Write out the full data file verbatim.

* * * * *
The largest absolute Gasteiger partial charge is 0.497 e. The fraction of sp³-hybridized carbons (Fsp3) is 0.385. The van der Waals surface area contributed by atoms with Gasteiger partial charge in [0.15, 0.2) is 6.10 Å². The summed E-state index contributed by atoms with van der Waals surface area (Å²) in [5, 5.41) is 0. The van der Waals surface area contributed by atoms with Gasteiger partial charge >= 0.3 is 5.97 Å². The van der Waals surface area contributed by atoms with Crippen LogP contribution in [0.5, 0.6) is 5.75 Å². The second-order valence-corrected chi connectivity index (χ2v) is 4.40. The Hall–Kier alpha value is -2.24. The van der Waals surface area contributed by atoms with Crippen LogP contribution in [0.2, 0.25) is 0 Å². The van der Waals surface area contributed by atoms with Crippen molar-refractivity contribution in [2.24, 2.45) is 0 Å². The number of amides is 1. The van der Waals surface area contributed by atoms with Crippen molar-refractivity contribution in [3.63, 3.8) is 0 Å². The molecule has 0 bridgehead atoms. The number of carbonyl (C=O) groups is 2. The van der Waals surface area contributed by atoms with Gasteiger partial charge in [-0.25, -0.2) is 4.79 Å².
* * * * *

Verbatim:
The largest absolute Gasteiger partial charge is 0.497 e. The fraction of sp³-hybridized carbons (Fsp3) is 0.385. The van der Waals surface area contributed by atoms with Gasteiger partial charge in [0.15, 0.2) is 6.10 Å². The summed E-state index contributed by atoms with van der Waals surface area (Å²) in [5, 5.41) is 0. The van der Waals surface area contributed by atoms with Gasteiger partial charge >= 0.3 is 5.97 Å². The van der Waals surface area contributed by atoms with Crippen LogP contribution in [0.5, 0.6) is 5.75 Å². The second-order valence-corrected chi connectivity index (χ2v) is 4.40. The Hall–Kier alpha value is -2.24. The van der Waals surface area contributed by atoms with Crippen LogP contribution in [0.2, 0.25) is 0 Å². The van der Waals surface area contributed by atoms with Crippen molar-refractivity contribution in [2.24, 2.45) is 0 Å². The number of amides is 1. The van der Waals surface area contributed by atoms with Crippen molar-refractivity contribution in [3.63, 3.8) is 0 Å². The molecule has 0 bridgehead atoms. The number of carbonyl (C=O) groups is 2. The van der Waals surface area contributed by atoms with Gasteiger partial charge in [-0.25, -0.2) is 4.79 Å².